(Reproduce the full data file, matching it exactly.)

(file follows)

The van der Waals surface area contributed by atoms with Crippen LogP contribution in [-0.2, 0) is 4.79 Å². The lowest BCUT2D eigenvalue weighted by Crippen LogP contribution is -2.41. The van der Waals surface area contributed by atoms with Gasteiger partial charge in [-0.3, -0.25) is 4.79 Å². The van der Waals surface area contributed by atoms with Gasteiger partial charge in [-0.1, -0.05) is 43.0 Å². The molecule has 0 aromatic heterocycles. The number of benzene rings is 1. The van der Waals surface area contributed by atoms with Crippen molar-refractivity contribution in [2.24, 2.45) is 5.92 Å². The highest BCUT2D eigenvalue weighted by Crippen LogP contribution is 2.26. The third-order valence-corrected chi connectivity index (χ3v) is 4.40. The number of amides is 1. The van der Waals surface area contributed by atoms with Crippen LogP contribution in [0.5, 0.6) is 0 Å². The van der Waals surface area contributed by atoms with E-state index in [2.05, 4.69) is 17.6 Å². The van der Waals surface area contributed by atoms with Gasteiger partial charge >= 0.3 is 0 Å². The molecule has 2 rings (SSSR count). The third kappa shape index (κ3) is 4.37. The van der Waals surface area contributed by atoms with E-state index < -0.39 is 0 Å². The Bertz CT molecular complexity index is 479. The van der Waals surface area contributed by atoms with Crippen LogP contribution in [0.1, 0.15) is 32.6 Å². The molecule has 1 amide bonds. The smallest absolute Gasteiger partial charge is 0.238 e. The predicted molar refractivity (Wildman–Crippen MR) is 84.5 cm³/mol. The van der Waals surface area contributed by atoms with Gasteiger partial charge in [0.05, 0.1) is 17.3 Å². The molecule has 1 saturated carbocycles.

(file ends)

The van der Waals surface area contributed by atoms with Crippen LogP contribution in [-0.2, 0) is 4.79 Å². The lowest BCUT2D eigenvalue weighted by Crippen LogP contribution is -2.41. The van der Waals surface area contributed by atoms with Gasteiger partial charge in [-0.3, -0.25) is 4.79 Å². The van der Waals surface area contributed by atoms with Gasteiger partial charge in [-0.1, -0.05) is 43.0 Å². The molecule has 0 aromatic heterocycles. The number of benzene rings is 1. The van der Waals surface area contributed by atoms with Crippen molar-refractivity contribution in [2.24, 2.45) is 5.92 Å². The highest BCUT2D eigenvalue weighted by Crippen LogP contribution is 2.26. The third-order valence-corrected chi connectivity index (χ3v) is 4.40. The number of amides is 1. The van der Waals surface area contributed by atoms with Crippen LogP contribution in [0.5, 0.6) is 0 Å². The van der Waals surface area contributed by atoms with E-state index in [2.05, 4.69) is 17.6 Å². The van der Waals surface area contributed by atoms with Gasteiger partial charge >= 0.3 is 0 Å². The molecule has 2 rings (SSSR count). The third kappa shape index (κ3) is 4.37. The van der Waals surface area contributed by atoms with E-state index < -0.39 is 0 Å². The Bertz CT molecular complexity index is 479. The van der Waals surface area contributed by atoms with Crippen LogP contribution in [0.1, 0.15) is 32.6 Å². The molecule has 1 amide bonds. The smallest absolute Gasteiger partial charge is 0.238 e. The predicted molar refractivity (Wildman–Crippen MR) is 84.5 cm³/mol. The van der Waals surface area contributed by atoms with Gasteiger partial charge in [0.05, 0.1) is 17.3 Å². The molecule has 1 saturated carbocycles.